The UK Food Systems Innovation Center can help Kentucky growers and producers with product development to get their food products ready for retail markets, from market testing and shelf-life analysis, to assistance with developing nutrition labels and conducting food safety and pH testing, says Leeann Slaughter, the Center’s coordinator. (Canned foods must maintain a pH below 4.6 to avoid the growth of foodborne botulism.) Since its official launch in 2009, the Center has assisted more than 1,000 clients. It can help them navigate and understand distinctions between food safety standards required to market to groceries and other retail outlets versus simpler “home-based processing and micro-processing” guidelines, which cover value-added items sold at farmers markets or roadside stands. More information on this is available at UK Food Systems Innovation Center.

University of Kentucky Market Ready Program
Is your product ready for retail shelves? UK’s Market Ready Program offers one-day workshops to help Kentucky growers and producers ensure that their products meet the demands of area grocers and wholesalers. Workshops address communication and relationship building with potential buyers; marketing, packaging, and labeling; how to develop effective supply and delivery chains; and business-related issues, including bookkeeping strategies, securing proper insurance, and more. Registration is $25. Check website for upcoming dates, or call Alex Butler at (859) 218-4383 for more information.

Jackson County Regional Food Center
Located in Tyner, the FDA-approved commercial kitchen at the Jackson County Regional Food Center is well-equipped to help you get your product processed and packaged—whether your goal is simply creating a small-scale, personal batch, or a 100-case retail order. Launched in 2010, the Center currently works with roughly 15–20 regular clients, the largest being Lucky Clover, which uses the Center almost weekly, says Jackson Energy member Mary Carpenter, the Food Center’s kitchen manager. Still, the Center is underutilized and welcomes new clients. Any farmer or entrepreneur can use the facility to produce their food products at a rental rate of $35 per hour. Products made by the Center include jams, jellies, salsas, barbecue sauces, salad dressings, baked goods, and candies. “Seeing all the different products” is the best part of the job, says Carpenter. “Especially with Lucky Clover. They have jams and jellies in flavors that I would never have imagined.”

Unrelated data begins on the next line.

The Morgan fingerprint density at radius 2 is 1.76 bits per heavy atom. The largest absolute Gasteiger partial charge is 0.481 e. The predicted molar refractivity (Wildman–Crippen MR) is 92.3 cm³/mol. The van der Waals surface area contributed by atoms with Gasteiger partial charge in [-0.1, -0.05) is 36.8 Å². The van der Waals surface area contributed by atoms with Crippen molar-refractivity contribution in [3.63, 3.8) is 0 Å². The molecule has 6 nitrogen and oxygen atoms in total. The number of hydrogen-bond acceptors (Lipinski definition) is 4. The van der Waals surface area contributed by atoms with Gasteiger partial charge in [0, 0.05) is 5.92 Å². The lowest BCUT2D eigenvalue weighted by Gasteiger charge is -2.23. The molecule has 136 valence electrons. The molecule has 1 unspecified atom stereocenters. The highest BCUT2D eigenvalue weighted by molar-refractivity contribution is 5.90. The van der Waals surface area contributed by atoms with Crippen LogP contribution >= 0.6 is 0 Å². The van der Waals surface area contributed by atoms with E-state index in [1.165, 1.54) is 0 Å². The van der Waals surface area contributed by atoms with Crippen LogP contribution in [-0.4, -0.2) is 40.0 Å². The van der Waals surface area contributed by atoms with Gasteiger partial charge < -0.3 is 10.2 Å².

Kentucky Proud
It’s free to join Kentucky Proud, the official state marketing program for agricultural products. Kentucky Proud members have access to support from Kentucky Department of Agriculture marketing specialists and can apply for grants and cost-share funds. Plus, members can display the Kentucky Proud logo on their products—an easy, eye-catching way to note that your product is “Made in Kentucky.”

Homegrown beginnings

How did the purchase of a 2-quart ice cream maker become the start of an ice cream business? Why doesn’t the owner of Mr. G’s Kettle Corn want to be a “Baskin-Robbins 31 flavors” operation? What did a Madison County couple learn from selling at farmers markets? The answers can be found in these YouTube videos about made-in-Kentucky food producers.

Mr. G’s Kettle Corn

Homestead Heritage Meats

Crank & Boom

Lucky Clover Farm

Want to buy Kentucky Proud? Look for the logo. Ky Proud
Developed by the Kentucky Department of Agriculture, the Kentucky Proud marketing program is open to products grown, processed, or manufactured in Kentucky that comply with all health and food safety requirements. Membership is free. The program currently has more than 5,400 members, says Roger Snell, the program’s Farm-to-Retail liaison. Find out more online at